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Uncorked: California wine has Spanish influence

Published: Saturday, Aug. 3, 2013 5:30 a.m. CDT
Caption
(Provided photo)
Marquette grapes at Galena Cellars underwent veraison last weekend. Veraison is the onset of ripening.

The learning curve seems to have been mastered quickly.

Dan Cederquist never made wine using Tempranillo fruit, yet after just eight vintages of Matchbook, he’s crafted the finest domestic interpretation of the the varietal most commonly associated with Spain.

Grown in poor, rocky soil under the hot sun that sends daytime temperatures soaring in the Dunnigan Hills AVA in the Sacramento Valley, Matchbook Tempranillo is a stunning New World interpretation that still has plenty of Old World characteristics.

Winemaker spotlight

A Mediterranean climate is just part of what imparts a Spanish influence on Matchbook Tempranillo.

“We are in a great region that has an influence very similar to Spain,” said winemaker and partner Dan Cederquist, who got his start in the industry at Stag’s Leap in Napa Valley. “We have hot days with daytime temperatures in the high 90s or low 100s, yet, because of the Pacific Ocean, it cools down at night. The vines are cuttings from the Pesquera region in Spain and are planted in Corning red gravelly soil, which helps control the limited water the vines receive. 

“Because we are closer to the coast, it gets cooler at night and it allows for full development,” he said. “Tempranillo can be tannic and harsh. Sometimes it takes five years in the barrel to be tamed. But we are able to blend it a little, do some pump overs and bleed off some juice. We want intense, not hard wines. It’s a fine line to find the balance.”

The balance was found, however, and a varietal known for early ripening has adapted well to the region. The cooperage has a Spanish influence. A mixture of Spanish and American barrels impart two unique distinct flavors. There’s a mocha influence from the Spanish barrels and a wonderful vanilla note from the American oak.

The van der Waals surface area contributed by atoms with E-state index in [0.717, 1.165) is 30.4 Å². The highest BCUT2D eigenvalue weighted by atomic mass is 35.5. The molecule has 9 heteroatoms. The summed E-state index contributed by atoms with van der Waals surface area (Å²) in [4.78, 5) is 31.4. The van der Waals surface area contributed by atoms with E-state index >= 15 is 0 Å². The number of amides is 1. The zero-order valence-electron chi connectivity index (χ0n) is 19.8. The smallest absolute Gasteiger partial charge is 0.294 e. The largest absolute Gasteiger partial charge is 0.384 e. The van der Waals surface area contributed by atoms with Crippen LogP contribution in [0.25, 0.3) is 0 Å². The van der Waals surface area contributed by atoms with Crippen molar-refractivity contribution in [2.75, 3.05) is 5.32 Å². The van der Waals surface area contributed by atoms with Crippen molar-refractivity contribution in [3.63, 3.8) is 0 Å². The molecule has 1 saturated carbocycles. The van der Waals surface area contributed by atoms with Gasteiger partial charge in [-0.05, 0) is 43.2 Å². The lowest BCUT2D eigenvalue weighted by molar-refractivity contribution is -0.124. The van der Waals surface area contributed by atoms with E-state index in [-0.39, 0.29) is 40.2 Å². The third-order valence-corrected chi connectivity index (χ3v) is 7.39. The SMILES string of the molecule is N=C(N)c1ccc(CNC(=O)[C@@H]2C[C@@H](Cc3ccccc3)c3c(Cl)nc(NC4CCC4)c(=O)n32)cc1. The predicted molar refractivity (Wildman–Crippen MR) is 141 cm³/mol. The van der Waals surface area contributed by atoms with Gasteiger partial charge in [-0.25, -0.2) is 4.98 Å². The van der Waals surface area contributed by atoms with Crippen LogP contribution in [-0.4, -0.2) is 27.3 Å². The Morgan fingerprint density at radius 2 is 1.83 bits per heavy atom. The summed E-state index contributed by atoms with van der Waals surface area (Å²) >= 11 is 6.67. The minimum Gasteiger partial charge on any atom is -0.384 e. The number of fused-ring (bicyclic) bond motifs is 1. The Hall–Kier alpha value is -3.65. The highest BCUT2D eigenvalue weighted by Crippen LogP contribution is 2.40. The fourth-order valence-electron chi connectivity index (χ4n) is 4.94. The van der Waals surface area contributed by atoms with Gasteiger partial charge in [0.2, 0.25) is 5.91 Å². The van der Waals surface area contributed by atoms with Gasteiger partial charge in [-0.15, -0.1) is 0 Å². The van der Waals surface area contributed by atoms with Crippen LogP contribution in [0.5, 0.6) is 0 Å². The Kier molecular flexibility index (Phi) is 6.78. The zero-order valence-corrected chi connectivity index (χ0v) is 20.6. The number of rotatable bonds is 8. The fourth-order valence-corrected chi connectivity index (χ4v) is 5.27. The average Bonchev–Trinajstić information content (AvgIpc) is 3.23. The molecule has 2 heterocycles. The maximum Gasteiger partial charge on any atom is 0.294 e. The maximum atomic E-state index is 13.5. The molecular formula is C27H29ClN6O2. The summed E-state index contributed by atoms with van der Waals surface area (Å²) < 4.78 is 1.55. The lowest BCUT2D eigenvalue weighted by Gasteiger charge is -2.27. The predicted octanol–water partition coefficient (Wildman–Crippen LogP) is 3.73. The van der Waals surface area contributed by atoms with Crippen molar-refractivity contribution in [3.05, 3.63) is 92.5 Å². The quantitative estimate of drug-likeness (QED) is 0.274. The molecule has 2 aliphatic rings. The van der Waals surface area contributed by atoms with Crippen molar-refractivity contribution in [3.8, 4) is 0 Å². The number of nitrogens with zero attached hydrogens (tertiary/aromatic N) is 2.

Attention to detail added characteristics found in the Spanish interpretation of Tempranillo, yet the bright sunshine and heat of California are unmistakable. The blueberry and Bristol raspberry fruit notes the heat helps to impart are unmistakable.

“We wanted to increase the Spanish association and get a nice chocolate flavor,” Cederquist said. “We get a vanilla note from the domestic barrels. I really like the track we are on, there’s also a nice fruit characteristic. I’d never worked with Tempranillo before. It took some time to learn the terroir, but after eight years I think we’ve really dialed it in. We’ve got a goal to make Tempranillo the best wine on the planet.”

What to buy

Matchbook, Tempranillo 2010 ($14.99): Tempranillo is often a varietal that’s crafted on a winemaker’s whim in California. With Matchbook Tempranillo, a serious examination of the varietal offers blueberry, Bristol raspberry, cigar wrapper, clove and rosemary. There’s great mocha and vanilla notes as well that help provide a firm backbone. Enjoy it with grilled lamb chops, olives or cantaloupe wrapped in spiced ham – preferably prosciutto.

Wine 101

Under the watchful eye of Galena Cellars Assistant Winemaker Allan Hyland, the Marquette grape in the vineyards at the Northwest Illinois winery underwent veraison last weekend. Veraison is the onset of ripening. As sugars rise, the grapes turn red and purple.

• James Nokes writes a bi-weekly wine column for the Daily Chronicle. He’s been tasting, touring and collecting in the wine world for several years. Contact him at news@daily-chronicle.com.

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